Further, in Hahn v. Triumph Partnership, LLC, the court granted summary judgment for the defendant debt collector and found no FDCPA violation for describing an " AMOUNT DUE" that encompassed interest that the previous creditor had added prior to the debt collector purchasing the debt. 557 F.3d 755, 756-57 (7th Cir. 2009). Indeed, the Hahn court held that it would be acceptable to simply give the debtor a statement lumping together the entire balance due, without itemizing either interest or principal. Id. at 757. " [T]he difference between principal and interest is no more important to the Fair Debt Collections Practices Act than the color of the paper that [the creditor] used." Id. In short, pursuant to Seventh Circuit precedent, even where a balance includes interest along with principal, the interest need not be itemized separately.

Accordingly, we must deny Mr. Simkus's motion for summary judgment on this theory. Applying the aforementioned authorities to Mr. Simkus's claim, we conclude that CPS was not required to itemize interest and principal. The amount that CPS listed as the outstanding balance as $10,828.28 on June 13, 2011, represented the amount that Mr. Simkus owed on that date if BOA had not waived interest. The parties do not dispute that this outstanding balance consisted of $7,077.66 in principal and $3,750.62 in interest. Because combining interest and principal is permissible, the dunning letter is not confusing " on its face." Acik., 640 F.Supp.2d at 1023 (citing Durkin, 406 F.3d at 415).

2. Mr. Simkus has failed to provide any extrinsic evidence demonstrating that the dunning letter was confusing to an objective unsophisticated consumer.

Having concluded that Defendants' letter is not clearly misleading on its face, we turn to address whether Defendants' dunning letter is nonetheless misleading under these circumstances. In cases where the dunning letter does not clearly violate FDCPA on its face, a plaintiff must provide some extrinsic evidence showing that an unsophisticated consumer would be confused to survive a defendant's summary judgment motion. Smith v. First Nat'l Collection Bureau, 06 C 4742, 2007 WL 4365335, at *3 (N.D. Ill.Dec. 10, 2007); Durkin, 406 F.3d at 415.

" '[M]ere speculation that a collection letter confuses the unsophisticated

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debtor is not enough for an FDCPA plaintiff to survive an opposing debt collector's summary judgment motion.'" [WL] at *2 (quoting Durkin, 406 F.3d at 415). In Smith, the debt collector reported the interest as " 0" in its demand, even though the principal balance included interest as well as the principal. 2007 WL 4365335, at *3. The court held that, without more, these facts did not support a claim of confusion. The court reasoned that " a plaintiff must allege more than that he or she was confused by a collection letter; the letter must be misleading as judged by an objective standard of the unsophisticated debtor." [WL] at *4. Because the plaintiff had no such evidence, the court granted summary judgment in favor of the defendant. Smith, 2007 WL 4365335 at *2.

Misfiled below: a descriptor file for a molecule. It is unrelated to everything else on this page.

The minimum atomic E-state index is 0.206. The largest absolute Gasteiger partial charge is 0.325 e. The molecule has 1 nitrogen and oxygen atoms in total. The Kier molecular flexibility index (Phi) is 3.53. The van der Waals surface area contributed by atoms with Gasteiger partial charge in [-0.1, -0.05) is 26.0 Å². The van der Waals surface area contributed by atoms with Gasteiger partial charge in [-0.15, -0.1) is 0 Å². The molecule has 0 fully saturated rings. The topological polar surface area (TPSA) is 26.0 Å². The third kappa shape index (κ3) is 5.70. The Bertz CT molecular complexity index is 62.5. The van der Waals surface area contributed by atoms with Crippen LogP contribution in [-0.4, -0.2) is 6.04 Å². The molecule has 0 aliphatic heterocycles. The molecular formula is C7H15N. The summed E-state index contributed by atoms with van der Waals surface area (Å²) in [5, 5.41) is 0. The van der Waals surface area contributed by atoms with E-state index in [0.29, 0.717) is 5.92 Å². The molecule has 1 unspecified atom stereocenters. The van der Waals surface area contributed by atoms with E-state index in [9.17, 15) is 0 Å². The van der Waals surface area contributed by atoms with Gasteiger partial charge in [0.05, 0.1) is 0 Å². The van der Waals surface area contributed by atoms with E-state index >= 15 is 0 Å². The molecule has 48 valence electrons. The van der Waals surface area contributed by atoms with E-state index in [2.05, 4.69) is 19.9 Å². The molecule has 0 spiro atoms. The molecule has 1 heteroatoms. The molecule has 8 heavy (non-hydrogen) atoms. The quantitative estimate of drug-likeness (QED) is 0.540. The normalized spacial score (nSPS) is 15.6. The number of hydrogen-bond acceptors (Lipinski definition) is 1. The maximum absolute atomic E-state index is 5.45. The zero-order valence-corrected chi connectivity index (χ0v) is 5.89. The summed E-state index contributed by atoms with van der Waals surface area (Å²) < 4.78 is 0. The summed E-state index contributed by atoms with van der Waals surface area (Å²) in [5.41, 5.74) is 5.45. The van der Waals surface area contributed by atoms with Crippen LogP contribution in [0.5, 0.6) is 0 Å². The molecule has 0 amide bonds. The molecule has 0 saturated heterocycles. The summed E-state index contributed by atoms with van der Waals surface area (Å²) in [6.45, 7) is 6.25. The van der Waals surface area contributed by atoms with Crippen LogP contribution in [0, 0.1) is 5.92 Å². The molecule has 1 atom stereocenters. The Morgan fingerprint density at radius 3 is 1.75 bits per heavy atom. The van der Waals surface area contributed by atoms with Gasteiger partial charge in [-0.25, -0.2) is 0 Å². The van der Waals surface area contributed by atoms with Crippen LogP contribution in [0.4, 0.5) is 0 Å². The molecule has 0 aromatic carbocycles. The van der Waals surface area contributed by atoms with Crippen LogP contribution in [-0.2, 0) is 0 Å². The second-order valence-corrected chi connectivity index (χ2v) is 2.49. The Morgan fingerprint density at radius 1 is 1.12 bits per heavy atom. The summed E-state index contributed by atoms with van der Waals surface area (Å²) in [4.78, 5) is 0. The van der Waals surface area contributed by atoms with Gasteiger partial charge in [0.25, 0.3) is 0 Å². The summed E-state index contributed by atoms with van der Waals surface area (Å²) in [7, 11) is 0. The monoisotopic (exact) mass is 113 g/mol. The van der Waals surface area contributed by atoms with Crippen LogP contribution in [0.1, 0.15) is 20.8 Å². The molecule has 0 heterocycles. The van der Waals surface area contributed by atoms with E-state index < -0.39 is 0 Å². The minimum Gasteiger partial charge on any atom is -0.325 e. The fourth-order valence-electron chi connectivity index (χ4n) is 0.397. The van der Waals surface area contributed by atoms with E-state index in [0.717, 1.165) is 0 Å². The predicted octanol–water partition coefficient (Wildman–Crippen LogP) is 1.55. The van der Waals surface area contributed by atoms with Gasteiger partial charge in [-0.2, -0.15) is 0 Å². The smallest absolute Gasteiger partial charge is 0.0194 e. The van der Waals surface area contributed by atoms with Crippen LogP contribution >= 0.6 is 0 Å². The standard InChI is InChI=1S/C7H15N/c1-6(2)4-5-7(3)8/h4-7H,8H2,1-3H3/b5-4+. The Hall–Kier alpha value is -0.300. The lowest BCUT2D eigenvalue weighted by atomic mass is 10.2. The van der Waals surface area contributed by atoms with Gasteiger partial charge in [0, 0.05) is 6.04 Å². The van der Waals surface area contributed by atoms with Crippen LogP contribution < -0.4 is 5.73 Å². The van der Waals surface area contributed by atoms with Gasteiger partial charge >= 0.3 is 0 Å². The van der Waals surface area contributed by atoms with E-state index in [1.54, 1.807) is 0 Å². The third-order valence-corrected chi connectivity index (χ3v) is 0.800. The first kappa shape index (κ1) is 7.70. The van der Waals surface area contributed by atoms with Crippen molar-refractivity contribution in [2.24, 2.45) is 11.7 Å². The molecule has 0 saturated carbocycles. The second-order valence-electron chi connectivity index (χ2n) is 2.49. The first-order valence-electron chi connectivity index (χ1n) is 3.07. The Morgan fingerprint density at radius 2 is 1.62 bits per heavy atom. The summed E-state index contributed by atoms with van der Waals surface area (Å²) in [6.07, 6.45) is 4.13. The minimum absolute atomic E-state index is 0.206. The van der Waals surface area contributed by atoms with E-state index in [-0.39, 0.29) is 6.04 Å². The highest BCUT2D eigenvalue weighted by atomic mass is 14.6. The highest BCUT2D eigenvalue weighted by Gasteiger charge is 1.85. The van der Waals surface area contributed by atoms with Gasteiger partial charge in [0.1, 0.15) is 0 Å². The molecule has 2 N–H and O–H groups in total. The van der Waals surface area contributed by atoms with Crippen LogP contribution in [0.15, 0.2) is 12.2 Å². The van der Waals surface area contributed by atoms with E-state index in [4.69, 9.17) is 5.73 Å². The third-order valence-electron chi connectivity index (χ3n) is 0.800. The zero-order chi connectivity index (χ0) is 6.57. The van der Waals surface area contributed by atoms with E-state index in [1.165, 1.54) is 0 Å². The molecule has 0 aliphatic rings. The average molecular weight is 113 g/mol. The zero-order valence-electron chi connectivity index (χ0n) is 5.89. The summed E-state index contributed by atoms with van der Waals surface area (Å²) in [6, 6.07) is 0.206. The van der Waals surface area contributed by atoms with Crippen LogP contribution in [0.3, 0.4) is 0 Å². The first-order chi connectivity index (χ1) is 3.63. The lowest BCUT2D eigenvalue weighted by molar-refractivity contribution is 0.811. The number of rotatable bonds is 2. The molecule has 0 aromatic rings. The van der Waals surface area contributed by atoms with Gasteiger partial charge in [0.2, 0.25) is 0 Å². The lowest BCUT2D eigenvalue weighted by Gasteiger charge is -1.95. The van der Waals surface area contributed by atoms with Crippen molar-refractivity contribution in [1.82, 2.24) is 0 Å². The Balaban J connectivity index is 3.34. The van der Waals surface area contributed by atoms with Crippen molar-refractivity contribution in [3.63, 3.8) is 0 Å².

Likewise, Mr. Simkus offers no extrinsic evidence detailing how an unsophisticated consumer would find CPS's dunning letter confusing. He merely stated in his deposition that he was confused and that his parents speculated that the additional amount could be the result of interest. (Simkus Dep. at 90:17-18.) Yet despite claiming that he was confused, Mr. Simkus also testified that he believed he knew how BOA would calculate interest. (Simkus Dep. at 34.) Mr. Simkus does not contend that the interest was charged beyond that contractual rate, relying instead on his waiver argument.

Although Defendants requested that we deny summary judgment to Mr. Simkus on this issue (Defs.' Resp. at 10.), they did not independently seek summary judgment. Because resolution of this question may narrow the issues remaining for trial, we ask the parties to brief whether Defendants violated FDCPA for not explaining how the balance increased $3,750.62 in one month after they purchased the debt and sent Mr. Simkus the dunning letter. In accordance with Rule 56(f), we give the parties until February 21, 2014 to file supplemental briefs (not to exceed seven pages) addressing whether Defendants are entitled to summary judgment on Mr. Simkus's claim that their failure to itemize interest violated § § 1692e(2)(A) and 1692f. If necessary, the parties may each submit up to ten additional 56.1 Statements of Fact, as long as they directly pertain to this narrow question.


For the reasons set forth above, we grant Defendants' motion for summary judgment with respect to Mr. Simkus's claim under § 1692f(1) that they attempted to collect an unauthorized debt. We deny Defendants' motion as to all other claims. We also deny Plaintiffs' motion for summary judgment. The parties shall submit the supplemental briefing described above no later than February 21, 2014. This case is set for status on April 3, 2014. It is so ordered.